Now, It doesn’t take a rocket scientist to figure out that investors in the Shale Industry must be dumb as a box of rocks.  Please understand, I don’t mean to be disrespectful, but enough is enough.  According to my analysis, the majority of the shale oil industry continues to spend more money than they make.  So, why would anyone invest in a company that continues to lose money?  I gather if rocks could talk, they would probably be offended that I compared them with shale energy investors.

Regardless, energy analyst Art Berman also puts the shale oil industry into proper perspective.  In one of his recent charts, he showed how only 33% of the companies producing shale oil made positive free cash flow.  The data in this chart was based on the average oil price of $69.75 in the third quarter of 2018:

Chart by Art Berman with my current oil price line annotation

I added my own line with the new current $47.50 oil price.  Any company above that line is now losing money.  Which means the 33% of companies making money are now more like 15% or 3-4 companies at the most.  Or, it could be even worse than that.  So, I imagine Mr. Berman will probably update that chart showing a lot more RED BARS.  Furthermore, the situation for the companies in the Bakken will be hit much harder due to the huge reduction of the Williston Sweet oil price versus the West Texas Oil price.

And while fourth-quarter results in the shale patch will be impacted negatively due to lower oil prices, I believe the financials will be even worse in the first two-quarters of 2019.  We must remember, oil prices were still quite high in October, so the average price for Q4 won’t be that low.  However, next year, the average oil price could be in the low $40’s.

Well, it looks like Santa Claus won’t be bringing any gifts or good cheer for the U.S. Shale Industry this year.

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20 Comments on "The U.S. Shale Oil Industry Bloodbath Spreads As Oil Price Meltdown Continues"

  1. Hard to feel bad for all the shale drillers. They did this to themselves.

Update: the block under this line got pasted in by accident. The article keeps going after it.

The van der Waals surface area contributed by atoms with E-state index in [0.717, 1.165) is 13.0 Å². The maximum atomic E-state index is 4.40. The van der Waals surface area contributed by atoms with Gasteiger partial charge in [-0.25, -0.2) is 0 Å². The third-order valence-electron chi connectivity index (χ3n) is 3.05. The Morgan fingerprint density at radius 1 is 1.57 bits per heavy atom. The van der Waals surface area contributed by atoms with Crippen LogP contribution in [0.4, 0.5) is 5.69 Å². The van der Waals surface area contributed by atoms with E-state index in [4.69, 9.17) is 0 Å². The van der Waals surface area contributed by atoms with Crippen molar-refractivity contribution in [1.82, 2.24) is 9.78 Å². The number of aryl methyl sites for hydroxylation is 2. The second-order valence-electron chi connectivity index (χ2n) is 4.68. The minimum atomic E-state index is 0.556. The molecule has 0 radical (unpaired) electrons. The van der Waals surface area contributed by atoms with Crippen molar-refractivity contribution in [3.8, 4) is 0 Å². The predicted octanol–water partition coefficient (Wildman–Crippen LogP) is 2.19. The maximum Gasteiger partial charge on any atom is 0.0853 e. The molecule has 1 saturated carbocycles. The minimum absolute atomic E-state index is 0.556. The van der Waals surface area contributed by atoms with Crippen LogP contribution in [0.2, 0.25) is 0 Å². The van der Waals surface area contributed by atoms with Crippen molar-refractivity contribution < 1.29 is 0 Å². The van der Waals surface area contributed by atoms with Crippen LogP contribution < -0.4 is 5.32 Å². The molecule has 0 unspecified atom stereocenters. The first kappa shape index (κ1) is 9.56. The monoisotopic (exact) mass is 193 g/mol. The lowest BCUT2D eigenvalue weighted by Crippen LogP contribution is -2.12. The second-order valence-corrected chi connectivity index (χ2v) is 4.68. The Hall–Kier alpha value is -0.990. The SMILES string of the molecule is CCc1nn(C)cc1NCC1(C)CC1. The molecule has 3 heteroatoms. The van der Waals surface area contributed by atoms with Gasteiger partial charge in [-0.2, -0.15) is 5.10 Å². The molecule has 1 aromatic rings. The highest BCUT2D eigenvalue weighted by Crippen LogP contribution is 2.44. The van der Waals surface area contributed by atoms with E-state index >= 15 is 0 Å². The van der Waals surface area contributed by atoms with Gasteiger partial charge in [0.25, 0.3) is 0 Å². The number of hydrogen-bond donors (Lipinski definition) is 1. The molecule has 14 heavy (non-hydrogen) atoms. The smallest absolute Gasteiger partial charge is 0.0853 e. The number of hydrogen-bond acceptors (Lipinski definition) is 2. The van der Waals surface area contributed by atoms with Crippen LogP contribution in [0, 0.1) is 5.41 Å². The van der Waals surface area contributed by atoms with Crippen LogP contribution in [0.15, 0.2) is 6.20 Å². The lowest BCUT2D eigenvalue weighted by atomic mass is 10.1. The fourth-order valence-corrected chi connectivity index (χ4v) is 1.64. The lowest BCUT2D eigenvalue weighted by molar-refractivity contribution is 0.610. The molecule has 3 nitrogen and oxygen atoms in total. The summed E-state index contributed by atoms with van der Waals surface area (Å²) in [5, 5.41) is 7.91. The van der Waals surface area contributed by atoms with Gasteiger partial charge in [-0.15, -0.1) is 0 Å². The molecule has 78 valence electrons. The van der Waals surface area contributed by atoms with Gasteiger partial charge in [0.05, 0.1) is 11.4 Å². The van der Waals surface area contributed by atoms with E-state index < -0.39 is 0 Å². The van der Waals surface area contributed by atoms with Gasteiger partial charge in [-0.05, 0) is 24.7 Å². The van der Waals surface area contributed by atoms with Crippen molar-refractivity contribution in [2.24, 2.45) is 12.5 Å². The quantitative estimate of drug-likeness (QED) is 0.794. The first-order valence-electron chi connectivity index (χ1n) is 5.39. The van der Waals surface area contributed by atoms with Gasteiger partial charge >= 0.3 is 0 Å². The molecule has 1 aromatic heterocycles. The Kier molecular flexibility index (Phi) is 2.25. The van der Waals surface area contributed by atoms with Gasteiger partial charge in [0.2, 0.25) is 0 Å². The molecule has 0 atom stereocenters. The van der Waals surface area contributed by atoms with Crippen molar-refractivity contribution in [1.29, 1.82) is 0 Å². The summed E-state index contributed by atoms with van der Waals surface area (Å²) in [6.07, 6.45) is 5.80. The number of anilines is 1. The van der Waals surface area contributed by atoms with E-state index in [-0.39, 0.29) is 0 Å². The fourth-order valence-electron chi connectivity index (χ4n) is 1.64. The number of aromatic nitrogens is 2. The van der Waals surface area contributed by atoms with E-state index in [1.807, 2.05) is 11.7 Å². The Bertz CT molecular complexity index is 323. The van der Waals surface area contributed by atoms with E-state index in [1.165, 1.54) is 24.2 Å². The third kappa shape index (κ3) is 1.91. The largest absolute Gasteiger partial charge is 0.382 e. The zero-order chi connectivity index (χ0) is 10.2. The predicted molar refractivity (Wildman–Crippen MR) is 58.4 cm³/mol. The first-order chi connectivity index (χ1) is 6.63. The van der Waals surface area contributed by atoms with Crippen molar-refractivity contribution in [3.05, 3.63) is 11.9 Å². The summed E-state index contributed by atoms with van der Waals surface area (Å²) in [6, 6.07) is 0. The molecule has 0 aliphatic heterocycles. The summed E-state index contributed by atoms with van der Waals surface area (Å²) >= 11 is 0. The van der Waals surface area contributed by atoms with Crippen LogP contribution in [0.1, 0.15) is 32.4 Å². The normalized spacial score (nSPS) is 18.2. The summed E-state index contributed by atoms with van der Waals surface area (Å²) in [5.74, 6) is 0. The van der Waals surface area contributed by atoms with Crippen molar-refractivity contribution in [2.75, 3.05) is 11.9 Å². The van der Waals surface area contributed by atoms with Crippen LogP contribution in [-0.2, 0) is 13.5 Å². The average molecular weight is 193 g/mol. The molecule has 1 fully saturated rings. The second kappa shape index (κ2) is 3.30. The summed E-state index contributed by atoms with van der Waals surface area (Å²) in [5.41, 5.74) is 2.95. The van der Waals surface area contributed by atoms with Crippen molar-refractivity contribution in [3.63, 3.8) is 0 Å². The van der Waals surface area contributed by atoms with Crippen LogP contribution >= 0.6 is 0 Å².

• Who did this to the bankers who kept extending and enlarging the loans?

      • that’s the part I’m not 100% sure. What I’ve heard so far is that the bankers are happy to keep lending because they’re making money on fees and the interest that’s being paid so far and as long as the payments are made then everything is great. But what happens once the payments stop and the bankers start losing their capital? I don’t know. My theory (only a theory) is that in bankers’ minds the higher the loan amounts go the more systemic risk they’ll pose to the wider economy hence the greater chance of getting bailed out by the government. Which government will let the fracking industry go belly up if it means a trillion dollar collapse + national security + energy independence … you get the picture.

  2. Michael Kohlhaas | December 20, 2018 at 9:50 am |

    This is just the beginning. The whole crap will crumble down! 2019 will be spectacular!

  3. I suspect it has more to do with the MBAs/CEOs who think in an economic vacuum. Economics is complete BS. I have far more respect for the theoretical astrophysicists who are actually very limited in their ability to test their theories.
    In contrast, the financial/monetary/business models are littered with the corpses of failures of fiat currencies/businesses/societies interspersed with manias and collapses. You’d think these egg heads would learn, but their stupidity is reinforced.

    “Investors” looking for yield in an environment of artificially created zero interest fiat, and with no knowledge of energy use/efficiency, drilling, mining, refining, transportation, geology, demographics etc.

    Of course there is going to be a major clusterfk.

    • dont be so naive. do you recognize that this egg heads got everything for free for the last 45 years. everything that was build for the last 45y egg heads build for themself for their own good for free. afcourse they did know how it gonna end when they put fiat on. But now they got a problem coz china and russia dont wanna play this transit with US. Im not saying that russia or china are good, what im saying is that US is a chicken without a head right now. not know what to do.

      Hey look like double top was a play. so in the meantime when this collapse is happening we can guess how many flashcrash will be in oil and stock market until the end of januar.

  4. Steve, What is your take on palladium and platinum? They have reached inflection points.

    • Ed,

      I believe both platinum and palladium will not do well in a Deflationary Economic Recession-Depression. However, platinum may not fall as much in percentage terms as palladium, because palladium’s price has surged due to record automobile gasoline engine manufacturing. Platinum is used more in Autocatalysts in diesel engines while palladium is used for gasoline.

      Due to the increased demand for palladium and the ongoing large annual deficit, its price has been driven up to new highs. However, when the global economy rolls over, I see the palladium price falling a great deal more than platinum.

      I would stick with Gold & Silver.

      steve

      • @SRSrocco

        I think they are going to keep lending money no matter how much money is lost. Its going to be an endless spigot that they will keep printing.